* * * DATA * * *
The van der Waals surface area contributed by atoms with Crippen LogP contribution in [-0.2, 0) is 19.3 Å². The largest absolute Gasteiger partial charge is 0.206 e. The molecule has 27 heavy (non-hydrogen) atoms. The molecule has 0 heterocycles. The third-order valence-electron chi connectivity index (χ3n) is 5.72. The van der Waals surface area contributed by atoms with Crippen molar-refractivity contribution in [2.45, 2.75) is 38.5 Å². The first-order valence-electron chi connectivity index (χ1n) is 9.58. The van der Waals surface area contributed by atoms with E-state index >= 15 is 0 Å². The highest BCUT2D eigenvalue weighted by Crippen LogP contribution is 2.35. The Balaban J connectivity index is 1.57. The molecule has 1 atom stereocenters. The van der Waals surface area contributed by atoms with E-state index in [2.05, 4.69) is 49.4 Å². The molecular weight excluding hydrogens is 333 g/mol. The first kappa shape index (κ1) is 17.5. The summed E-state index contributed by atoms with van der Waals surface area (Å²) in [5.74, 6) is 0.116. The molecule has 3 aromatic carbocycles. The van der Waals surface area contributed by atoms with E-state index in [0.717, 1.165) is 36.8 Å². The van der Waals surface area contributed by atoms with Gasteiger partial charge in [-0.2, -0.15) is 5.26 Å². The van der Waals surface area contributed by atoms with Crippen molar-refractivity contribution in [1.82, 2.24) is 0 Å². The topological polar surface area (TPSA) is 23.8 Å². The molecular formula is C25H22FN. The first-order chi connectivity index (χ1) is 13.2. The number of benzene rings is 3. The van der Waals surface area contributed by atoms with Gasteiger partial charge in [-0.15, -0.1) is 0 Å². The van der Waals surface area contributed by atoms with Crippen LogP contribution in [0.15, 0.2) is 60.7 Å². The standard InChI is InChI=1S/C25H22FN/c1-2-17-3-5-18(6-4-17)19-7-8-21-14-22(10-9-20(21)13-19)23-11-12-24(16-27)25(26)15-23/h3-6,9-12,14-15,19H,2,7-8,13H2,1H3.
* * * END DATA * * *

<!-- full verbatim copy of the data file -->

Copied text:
The van der Waals surface area contributed by atoms with Crippen LogP contribution in [-0.2, 0) is 19.3 Å². The largest absolute Gasteiger partial charge is 0.206 e. The molecule has 27 heavy (non-hydrogen) atoms. The molecule has 0 heterocycles. The third-order valence-electron chi connectivity index (χ3n) is 5.72. The van der Waals surface area contributed by atoms with Crippen molar-refractivity contribution in [2.45, 2.75) is 38.5 Å². The first-order valence-electron chi connectivity index (χ1n) is 9.58. The van der Waals surface area contributed by atoms with E-state index >= 15 is 0 Å². The highest BCUT2D eigenvalue weighted by Crippen LogP contribution is 2.35. The Balaban J connectivity index is 1.57. The molecule has 1 atom stereocenters. The van der Waals surface area contributed by atoms with E-state index in [2.05, 4.69) is 49.4 Å². The molecular weight excluding hydrogens is 333 g/mol. The first kappa shape index (κ1) is 17.5. The summed E-state index contributed by atoms with van der Waals surface area (Å²) in [5.74, 6) is 0.116. The molecule has 3 aromatic carbocycles. The van der Waals surface area contributed by atoms with E-state index in [0.717, 1.165) is 36.8 Å². The van der Waals surface area contributed by atoms with Gasteiger partial charge in [-0.2, -0.15) is 5.26 Å². The van der Waals surface area contributed by atoms with Crippen molar-refractivity contribution in [1.82, 2.24) is 0 Å². The topological polar surface area (TPSA) is 23.8 Å². The molecular formula is C25H22FN. The first-order chi connectivity index (χ1) is 13.2. The number of benzene rings is 3. The van der Waals surface area contributed by atoms with Gasteiger partial charge in [-0.15, -0.1) is 0 Å². The van der Waals surface area contributed by atoms with Crippen LogP contribution in [0.15, 0.2) is 60.7 Å². The standard InChI is InChI=1S/C25H22FN/c1-2-17-3-5-18(6-4-17)19-7-8-21-14-22(10-9-20(21)13-19)23-11-12-24(16-27)25(26)15-23/h3-6,9-12,14-15,19H,2,7-8,13H2,1H3.